Christ Church Crest
 
 
   
 
ยป Meysey George Dallas CLIVE
 
 

Meysey George Dallas CLIVE

Service number 37641

Born: April 25th 1907
Died:  May 1st 1943

Meysey Clive was the elder son of Lt.-Col. P. A. Clive, M.P., and his wife, Alice Muriel Dallas. He was a descendant of Clive of India. He was born in London. In 1911, the family were living at 21 Chester Street, S.W. and employed seven servants.

He was educated at Eton and matriculated in 1925. He graduated with a 4th in History in 1928.

Shortly after leaving Oxford, he joined the Grenadier Guards and was  ADC to the Viceroy of India from 1931 until 1933. He resigned his commission on August 25th 1934. It is presumed that he returned to his estate, Whitfield in Herefordshire, until the outbreak of war. He had been active in the Territorial Army Yeomanry in Shropshire but resigned his commission in this and returned to the Grenadier Guards with the rank of Captain.

On December 30th 1939, he married Lady Mary Pakenham, sister of the 6th and 7th Earls of Longford. They had a son who followed his father to Eton and Christ Church, and a daughter. The Clives shared a passion for history and began putting together a book based on old letters and diaries which Meysey had found and had belonged to his great-grandmother, Caroline Clive.

Meysey was in the 2nd Battalion of the Grenadier Guards in the retreat from Dunkirk.

The 2nd Battalion’s War Diary gives an interesting insight in to the days following its return to England.

1940 June 5
The Battalion paraded and we endeavoured to check deficiencies of kit and make Nominal Rolls.
During the course of the morning Captain L.S. Starkey arrived, followed closely by Captain M.G.D. CLIVE, the Quartermaster and “B” Echelon.
1940 June 9
The Battalion under the Commanding Officer attended Church in Sandal Parish Church. In the afternoon the Commanding Officer and Captain M.G.D. Clive visited the possible billets for the Battalion at Bretton Park
1940 June 10
Captain M.G.D. Clive inspected possible Billets at Nostell Priory.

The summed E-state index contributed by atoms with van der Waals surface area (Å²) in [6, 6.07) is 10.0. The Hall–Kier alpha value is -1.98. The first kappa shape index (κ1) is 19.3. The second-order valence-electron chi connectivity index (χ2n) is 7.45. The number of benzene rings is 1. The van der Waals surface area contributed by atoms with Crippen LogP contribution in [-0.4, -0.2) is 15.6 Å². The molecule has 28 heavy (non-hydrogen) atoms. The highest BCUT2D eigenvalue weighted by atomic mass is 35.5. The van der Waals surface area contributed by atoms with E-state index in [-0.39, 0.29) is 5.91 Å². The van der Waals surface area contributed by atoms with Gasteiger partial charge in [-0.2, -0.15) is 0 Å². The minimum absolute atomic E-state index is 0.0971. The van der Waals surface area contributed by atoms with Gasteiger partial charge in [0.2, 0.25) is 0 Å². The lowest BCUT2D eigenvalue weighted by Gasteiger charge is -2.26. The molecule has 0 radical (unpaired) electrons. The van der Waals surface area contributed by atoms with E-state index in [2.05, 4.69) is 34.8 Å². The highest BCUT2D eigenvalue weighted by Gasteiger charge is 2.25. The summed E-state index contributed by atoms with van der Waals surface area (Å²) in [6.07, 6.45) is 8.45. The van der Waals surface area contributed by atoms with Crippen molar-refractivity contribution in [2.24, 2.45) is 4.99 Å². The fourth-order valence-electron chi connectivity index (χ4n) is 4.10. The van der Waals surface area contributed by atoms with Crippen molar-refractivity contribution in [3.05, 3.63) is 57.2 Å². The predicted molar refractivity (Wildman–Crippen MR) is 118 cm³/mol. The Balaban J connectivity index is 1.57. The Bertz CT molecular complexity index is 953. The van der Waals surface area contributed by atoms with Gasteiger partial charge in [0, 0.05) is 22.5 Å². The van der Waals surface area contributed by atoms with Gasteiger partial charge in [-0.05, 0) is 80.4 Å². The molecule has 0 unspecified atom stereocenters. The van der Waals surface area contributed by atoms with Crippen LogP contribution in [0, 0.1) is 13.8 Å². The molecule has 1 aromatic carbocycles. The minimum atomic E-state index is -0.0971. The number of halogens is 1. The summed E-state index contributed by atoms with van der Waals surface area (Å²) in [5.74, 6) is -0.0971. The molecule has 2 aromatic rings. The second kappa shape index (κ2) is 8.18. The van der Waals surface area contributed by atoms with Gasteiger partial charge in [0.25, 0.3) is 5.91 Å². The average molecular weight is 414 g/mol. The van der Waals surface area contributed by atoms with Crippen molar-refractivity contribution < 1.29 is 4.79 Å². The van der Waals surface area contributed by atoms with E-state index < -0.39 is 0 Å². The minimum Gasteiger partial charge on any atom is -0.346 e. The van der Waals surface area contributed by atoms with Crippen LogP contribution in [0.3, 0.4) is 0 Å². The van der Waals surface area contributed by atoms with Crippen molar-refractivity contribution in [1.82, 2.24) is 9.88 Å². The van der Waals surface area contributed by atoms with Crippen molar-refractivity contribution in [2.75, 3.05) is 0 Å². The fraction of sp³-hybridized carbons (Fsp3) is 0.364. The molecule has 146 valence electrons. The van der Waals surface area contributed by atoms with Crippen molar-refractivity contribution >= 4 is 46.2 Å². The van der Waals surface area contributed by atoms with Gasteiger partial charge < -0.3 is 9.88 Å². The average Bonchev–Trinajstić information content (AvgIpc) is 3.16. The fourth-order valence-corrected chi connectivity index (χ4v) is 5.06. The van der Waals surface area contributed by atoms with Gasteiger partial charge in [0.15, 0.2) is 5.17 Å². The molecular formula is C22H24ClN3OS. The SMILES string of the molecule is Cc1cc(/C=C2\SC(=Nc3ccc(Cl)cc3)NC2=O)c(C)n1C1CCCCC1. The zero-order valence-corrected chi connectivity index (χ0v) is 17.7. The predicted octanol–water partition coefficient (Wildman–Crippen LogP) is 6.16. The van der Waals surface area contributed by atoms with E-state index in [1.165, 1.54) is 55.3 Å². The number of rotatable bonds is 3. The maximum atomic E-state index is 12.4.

1940 June 12
Small parties of men were reporting every day from various Camps and Barracks throughout the country.
The following officers had by this time assembled at Wakefield: -
Lieutenant-Colonel A.H.S. ADAIR, M.C.;Major O.W.D. SMITH.;Major A.S.P. MURRAY; Major J.B. FORD;Captain L.S. STARKEY;Captain M.G.D. CLIVE
Lieutenant C.W. NORMAN-BARNETT;Lieutenant F.J.R.P. NEEDHAM
Lieutenant C.G. FORD;Lieutenant E.W.S. FORD;Lieutenant & Quartermaster G.F. TURNER, M.B.E., D.C.M.together with 415 Other Ranks.

A further 76 Other Ranks joined the Battalion between this date and the 22nd June, making in all a total of 11 Officers and 491 Other Ranks.

The statistics in the Commanding Officer’s possession at this time disclosed that the Battalion has suffered the following casualties: -
Killed:- Major W.R.J. ALSTON-ROBERTS-WEST
Killed:- Captain R.E. ABEL-SMITH
Killed:- Lieutenant H. REYNELL-PACK
Killed:- Lieutenant The DUKE of NORTHUMBERLAND
Killed:- 2/Lieutenant A.N. BOYD
Killed:- 2/Lieutenant P. BARING

Wounded:- Captain P.T. CLIFTON
Wounded:- Captain P.J.C. RADFORD-NORCOP (since died of wounds)
Wounded:- Lieutenant C. EARLE
Wounded:- Lieutenant The Honourable N.I. FORBES
Wounded:- P.F. THORNE
Wounded:- J.H. LANE-FOX

Missing:- Captain R.N. BRINCKMAN (wounded)
Missing:- Lieutenant R. CROMPTON-ROBERTS
Missing:- 2/Lieutenant L.P. AUBREY-FLETCHER

Other Ranks Killed:- 40
Other Ranks Died of Wounds:- 2
Other Ranks Wounded and Evacuated to the UNITED KINGDOM:- 98
Other Ranks Prisoners of War:- 20

The Battalion took part in the North African Campaign in 1942 and 1943. 

Major Meysey Clive was killed on May 1st 1943.

He is buried in the Medjez-al-Bab Cemetery in Tunisia. Plot 9. E. 12.

He is commemorated in the Royal Military Chapel, Sandhurst and his name is on the MCC Roll of Honour.

Lady Mary, like her mother before her, was left a widow with a large house and estate to look after. She brought up their two children, alone, in Rabbit Cottage, the head gardener's house on the estate, whilst the Canadian High Commission occupied the house. After the war, in her typically robust, no-nonsense way, she pulled down two Victorian wings of the house, returning it to its original Georgian proportions. She was close to her sister in law, Elizabeth Longford, and like many of the Pakenhams, was a writer. She died on March 19 2010 aged 102. Her son had died in 1999.

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